exercise research

Exercise research -What influences exercise in adulthood?

Promoting sport and exercise to adults may be an expensive waste of time. People are most likely to be active – and remain active – as adults if they have enjoyed sport and exercise in childhood and adolescence. That’s the clear implication of a pair of recent studies examining factors associated with adherence to exercise in adulthood.

The first of these, carried out in Israel, involved 3,818 Jewish men from a variety of industrial settings who participated in the Cardiovascular Occupational Risk Factors in Israel Study (CORDIS) in 1985-87. Information on leisure time physical activity (LTPA) was obtained from a number of questions in the questionnaire and those currently taking part in LTPA on a regular basis – ie at least once a week for half an hour – were grouped together.

When they were compared with non-participants across a range of demographic and occupational variables, participation in organised school-age sporting activities emerged as a strong predictor of adult physical activity, reported by two-thirds of active adults compared with less than one-third of inactive ones. This strong association remained when a more rigorous definition of adult activity (half an hour for five days or more per week) was used.

‘Our findings, in a cohort of predominantly middle-aged industrial workers, are consistent with other work showing that organised sporting activity as a child and adolescent predicts LTPA as both a younger and older adult,’ comment the researchers. ‘Participation in organised after-school sports may provide youth with a skill set and enjoyment of sport that help form the foundation for activity habits later in life… Efforts that lead to increasing levels of childhood physical activity may lead to a more physically active adult population.’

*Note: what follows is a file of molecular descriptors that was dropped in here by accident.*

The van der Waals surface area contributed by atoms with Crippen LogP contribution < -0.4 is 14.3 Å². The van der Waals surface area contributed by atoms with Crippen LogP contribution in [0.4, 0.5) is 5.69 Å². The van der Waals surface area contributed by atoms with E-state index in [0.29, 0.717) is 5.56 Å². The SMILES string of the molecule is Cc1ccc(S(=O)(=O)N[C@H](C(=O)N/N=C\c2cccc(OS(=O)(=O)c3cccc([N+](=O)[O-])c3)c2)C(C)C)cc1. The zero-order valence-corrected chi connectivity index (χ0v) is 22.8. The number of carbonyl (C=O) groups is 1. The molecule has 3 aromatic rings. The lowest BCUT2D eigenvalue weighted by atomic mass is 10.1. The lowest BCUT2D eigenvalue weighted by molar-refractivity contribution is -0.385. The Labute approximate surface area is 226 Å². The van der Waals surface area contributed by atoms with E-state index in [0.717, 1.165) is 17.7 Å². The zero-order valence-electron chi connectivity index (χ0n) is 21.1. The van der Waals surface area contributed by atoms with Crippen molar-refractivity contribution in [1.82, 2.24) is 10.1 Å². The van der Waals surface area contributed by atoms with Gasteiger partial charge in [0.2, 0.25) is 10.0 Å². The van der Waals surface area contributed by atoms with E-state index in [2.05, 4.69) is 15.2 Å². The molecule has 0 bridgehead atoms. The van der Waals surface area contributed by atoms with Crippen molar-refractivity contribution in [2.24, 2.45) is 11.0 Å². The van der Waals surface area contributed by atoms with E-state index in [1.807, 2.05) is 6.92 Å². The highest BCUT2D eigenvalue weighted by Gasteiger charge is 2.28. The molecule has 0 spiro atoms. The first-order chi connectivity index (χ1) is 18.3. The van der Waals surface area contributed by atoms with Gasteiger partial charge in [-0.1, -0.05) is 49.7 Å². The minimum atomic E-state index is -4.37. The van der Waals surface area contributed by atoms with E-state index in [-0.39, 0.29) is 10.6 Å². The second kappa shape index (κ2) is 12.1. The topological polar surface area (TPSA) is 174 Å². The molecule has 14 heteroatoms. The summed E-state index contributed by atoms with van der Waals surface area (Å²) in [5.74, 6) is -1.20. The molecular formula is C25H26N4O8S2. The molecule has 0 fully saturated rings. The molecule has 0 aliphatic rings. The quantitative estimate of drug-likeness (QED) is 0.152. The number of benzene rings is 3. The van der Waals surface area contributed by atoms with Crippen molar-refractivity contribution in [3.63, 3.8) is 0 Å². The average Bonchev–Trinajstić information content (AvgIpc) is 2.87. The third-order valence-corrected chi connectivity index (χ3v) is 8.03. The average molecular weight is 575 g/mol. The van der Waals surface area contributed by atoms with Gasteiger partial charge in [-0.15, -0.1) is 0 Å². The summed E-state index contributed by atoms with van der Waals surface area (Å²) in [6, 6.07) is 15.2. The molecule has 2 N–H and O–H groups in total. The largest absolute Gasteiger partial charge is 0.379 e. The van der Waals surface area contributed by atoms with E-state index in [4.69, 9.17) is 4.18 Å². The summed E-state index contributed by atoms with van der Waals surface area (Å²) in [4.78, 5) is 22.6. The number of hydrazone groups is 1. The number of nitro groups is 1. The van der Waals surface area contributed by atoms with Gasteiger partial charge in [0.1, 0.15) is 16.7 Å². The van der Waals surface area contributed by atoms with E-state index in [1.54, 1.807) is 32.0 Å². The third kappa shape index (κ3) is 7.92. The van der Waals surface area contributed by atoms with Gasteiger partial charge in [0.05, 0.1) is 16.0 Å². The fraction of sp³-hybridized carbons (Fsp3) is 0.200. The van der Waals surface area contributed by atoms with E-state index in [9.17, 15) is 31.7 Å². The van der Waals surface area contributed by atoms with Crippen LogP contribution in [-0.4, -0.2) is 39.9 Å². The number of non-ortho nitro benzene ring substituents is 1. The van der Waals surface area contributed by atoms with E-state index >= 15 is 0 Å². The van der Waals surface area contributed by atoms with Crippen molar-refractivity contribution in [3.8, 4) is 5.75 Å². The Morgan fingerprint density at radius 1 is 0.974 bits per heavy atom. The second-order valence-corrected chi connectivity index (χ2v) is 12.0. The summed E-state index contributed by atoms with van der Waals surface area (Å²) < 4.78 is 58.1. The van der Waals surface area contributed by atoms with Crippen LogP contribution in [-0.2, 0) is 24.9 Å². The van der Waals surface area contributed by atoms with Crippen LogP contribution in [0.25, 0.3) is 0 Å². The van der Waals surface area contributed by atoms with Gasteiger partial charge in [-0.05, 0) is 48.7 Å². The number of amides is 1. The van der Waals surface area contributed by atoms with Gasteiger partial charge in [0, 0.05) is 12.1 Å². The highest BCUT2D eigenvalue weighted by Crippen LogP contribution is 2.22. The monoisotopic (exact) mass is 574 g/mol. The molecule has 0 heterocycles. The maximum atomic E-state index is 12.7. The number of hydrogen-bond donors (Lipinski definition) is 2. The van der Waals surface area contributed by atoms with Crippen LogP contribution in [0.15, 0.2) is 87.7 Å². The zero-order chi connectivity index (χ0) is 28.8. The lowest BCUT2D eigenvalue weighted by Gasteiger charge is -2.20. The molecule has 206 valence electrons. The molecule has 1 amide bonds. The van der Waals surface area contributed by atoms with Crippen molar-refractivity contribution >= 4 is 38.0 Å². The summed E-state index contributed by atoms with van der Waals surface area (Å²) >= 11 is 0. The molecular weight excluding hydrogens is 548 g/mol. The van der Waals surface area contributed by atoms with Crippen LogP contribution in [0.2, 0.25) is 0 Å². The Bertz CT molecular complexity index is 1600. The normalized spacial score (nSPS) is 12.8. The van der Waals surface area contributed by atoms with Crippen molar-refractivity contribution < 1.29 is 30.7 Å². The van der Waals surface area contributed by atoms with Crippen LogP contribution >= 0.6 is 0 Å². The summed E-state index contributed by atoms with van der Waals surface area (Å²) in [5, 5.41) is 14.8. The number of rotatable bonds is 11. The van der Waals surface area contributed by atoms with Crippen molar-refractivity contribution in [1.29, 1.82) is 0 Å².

In the second study, from Finland, researchers studied 117 sets of identical male twins aged 35-69 to examine factors associated with enhanced adherence to exercise in adulthood. Exercise in childhood and adolescence and participation in competitive sports had been shown in earlier studies to predict exercise participation in young adults under 30, and the researchers wanted to know, among other things, whether this influence persisted throughout adult life.

Factors thought to be associated with exercise were analysed in relation to the amount of exercise performed per week from age 18 onwards. Analysis of the data showed that adulthood exercise was predicted by just two variables: participation in exercise and competitive sports in adolescence. Education, marital status, number of children, number of changes in residence, number of chronic diseases, smoking, alcohol use, and leisure time activities other than exercise and sport were not associated with adulthood exercise level.

‘Our results suggest,’ conclude the researchers, ‘that early childhood environmental factors strongly influence exercise level throughout the lifespan. Therefore, interventions aimed at enhancing lifelong exercise participation may achieve more beneficial long-term results by targeting families and other childhood and adolescent environments.’

Med Sci Sports Exerc, vol 35, no 12, pp2038-2042, 2003

Int J Sports Med 2003;24:499-505

Isabel Walker

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